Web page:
Here’s an update of an old post, based on an article I published in the Atlantic, The Common Core is Tough on Kids with Special Needs, that I think is just as relevant today as it was 9 years ago.
Some people have cited the following passage from the Common Core State Standards as allowing teachers “a huge amount of leeway” to provide their special needs students with what they need:
Teachers will continue to devise lesson plans and tailor instruction to the individual needs of the students in their classrooms.
The Standards set grade-specific standards but do not define the intervention methods or materials necessary to support students who are well below or well above grade-level expectations. No set of grade-specific standards can fully reflect the great variety in abilities, needs, learning rates, and achievement levels of students in any given classroom. However, the Standards do provide clear signposts along the way to the goal of college and career readiness for all students.
It is also beyond the scope of the Standards to define the full range of supports appropriate for English language learners and for students with special needs. At the same time, all students must have the opportunity to learn and meet the same high standards if they are to access the knowledge and skills necessary in their post–high school lives.
For all this leeway, however, serious problems remain:
1. Large numbers of special ed students are mainstreamed into regular classrooms based on calendar age rather than mental age. I.e., if you turned 13 by September 1st and are not so severely intellectually impaired that you spend all your time in a special ed classroom, you attend 8th grade classes even if cognitive testing shows you reading at a 4th grade level.
2. Specific CC standards are pegged to specific grade levels (e.g., 8th grade).
3. The CC standards name specific sets of texts, including Shakespeare and America’s Founding Documents, that all students should read, as well as specific levels of reading passage complexity, exemplified by sample texts (and sample reading assignments) in its well-known Appendix B, and, again pegged to specific grade levels (e.g., 8th grade).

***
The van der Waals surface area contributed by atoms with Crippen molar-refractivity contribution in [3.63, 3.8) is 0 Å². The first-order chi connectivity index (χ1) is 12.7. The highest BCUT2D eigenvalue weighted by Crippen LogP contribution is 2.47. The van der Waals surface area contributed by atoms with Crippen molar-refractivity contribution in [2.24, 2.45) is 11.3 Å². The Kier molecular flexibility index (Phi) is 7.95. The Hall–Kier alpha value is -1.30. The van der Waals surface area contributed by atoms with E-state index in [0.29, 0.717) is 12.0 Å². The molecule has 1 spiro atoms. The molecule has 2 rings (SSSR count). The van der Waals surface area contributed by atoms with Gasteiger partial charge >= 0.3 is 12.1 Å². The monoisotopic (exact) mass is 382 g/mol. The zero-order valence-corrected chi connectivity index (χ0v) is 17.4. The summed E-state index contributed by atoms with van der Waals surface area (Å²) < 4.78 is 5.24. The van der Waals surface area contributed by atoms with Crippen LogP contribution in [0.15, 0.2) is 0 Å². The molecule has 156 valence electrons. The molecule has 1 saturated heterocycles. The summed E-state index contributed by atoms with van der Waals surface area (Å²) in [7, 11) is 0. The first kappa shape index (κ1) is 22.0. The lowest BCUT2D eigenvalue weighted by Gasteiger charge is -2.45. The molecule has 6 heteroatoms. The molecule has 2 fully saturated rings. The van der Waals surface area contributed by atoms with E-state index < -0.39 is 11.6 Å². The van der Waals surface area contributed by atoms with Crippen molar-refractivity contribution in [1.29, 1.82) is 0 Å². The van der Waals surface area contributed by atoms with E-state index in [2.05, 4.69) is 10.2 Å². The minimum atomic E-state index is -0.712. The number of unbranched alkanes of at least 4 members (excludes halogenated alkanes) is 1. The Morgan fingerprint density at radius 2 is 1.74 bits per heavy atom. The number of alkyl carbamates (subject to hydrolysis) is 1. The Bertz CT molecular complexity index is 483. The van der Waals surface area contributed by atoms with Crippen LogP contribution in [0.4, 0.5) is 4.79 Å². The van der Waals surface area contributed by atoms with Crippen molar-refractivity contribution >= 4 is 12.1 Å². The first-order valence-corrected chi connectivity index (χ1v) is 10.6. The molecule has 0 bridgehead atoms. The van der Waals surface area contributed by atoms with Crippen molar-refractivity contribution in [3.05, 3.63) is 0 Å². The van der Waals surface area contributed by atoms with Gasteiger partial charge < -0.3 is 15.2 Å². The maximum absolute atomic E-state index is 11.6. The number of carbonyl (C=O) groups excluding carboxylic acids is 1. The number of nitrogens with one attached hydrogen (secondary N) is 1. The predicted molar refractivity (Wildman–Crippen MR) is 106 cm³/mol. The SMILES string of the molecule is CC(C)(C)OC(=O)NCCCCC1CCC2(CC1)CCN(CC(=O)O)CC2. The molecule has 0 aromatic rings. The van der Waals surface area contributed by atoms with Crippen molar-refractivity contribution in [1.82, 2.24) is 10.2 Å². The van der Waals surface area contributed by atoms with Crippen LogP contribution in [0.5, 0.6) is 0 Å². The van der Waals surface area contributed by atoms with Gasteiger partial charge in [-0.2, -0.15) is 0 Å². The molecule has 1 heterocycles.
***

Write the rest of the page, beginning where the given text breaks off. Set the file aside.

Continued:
Putting it all together, we have all mainstreamed 13-14-year-olds, even those reading at a 4th grade level, expected to make their way through passages whose complexity matches that of Mark Twain’s Tom Sawyer, for example, this one:
Inspired by the splendor of his own act, he took without an outcry the most merciless flaying that even Mr. Dobbins had ever administered; and also received with indifference the added cruelty of a command to remain two hours after school should be dismissed—for he knew who would wait for him outside till his captivity was done, and not count the tedious time as loss, either.
So is it really the case that teachers have “tremendous leeway”? More importantly, do most teachers perceive that they have tremendous leeway? Here’s how I opened my article:
In a recent discussion board thread on reading comprehension challenges in autism, a special-education teacher commented that her students can’t understand the assigned reading passages. “When I complained, I was told that I could add extra support, but not actually change the passages,” she wrote. “It is truly sad to see my students’ frustration.”
This student isn’t alone; she’s echoing what I’m hearing from a great many students, most of whom are already teachers of special needs students, many of whom are extremely frustrated by the CC Standards.
Are all of them misinterpreting the Standards?
To some extent, the answer to that question is irrelevant. When large numbers of flesh and blood students are deprived of the developmentally appropriate reading assignments that they depend on in order to maximize their progress in reading, it doesn’t matter whether or not this deprivation occurred because of correct or incorrect interpretations of the Common Core Standards. All that matters is that they aren’t getting what they need.
Furthermore, there’s flexibility and then there’s flexibility. Letting teachers decide what reading level is appropriate for their students is one thing; the Common Core does not do this. Instead, it tells them what the reading level has to be and leaves it up to them to somehow figure out what “supports” or “intervention methods” or “materials” will somehow give all students meaningful access to texts at this reading level. This is a very different sort of “flexibility.”
Imagine being told: “You need to climb this 200-foot cliff, but don’t worry, we’re giving you all the flexibility you want because we’re not telling you how to do it or providing you with any specific materials.”
Of course, some people may simply helicopter their way to the top of the cliff. Likewise, some educators may, as I discuss in my article, essentially give away the answers or otherwise fake their way through things. Or they may convince themselves that students have attained standards when objective, independent testing would reveal otherwise.
But the ultimate problem, the one that trumps all others, is that no amount of “supporting” and “intervening” and “differentiating” and IEP writing makes any difference in the world if the curricular content assigned to special needs students doesn’t match their levels of developmental readiness.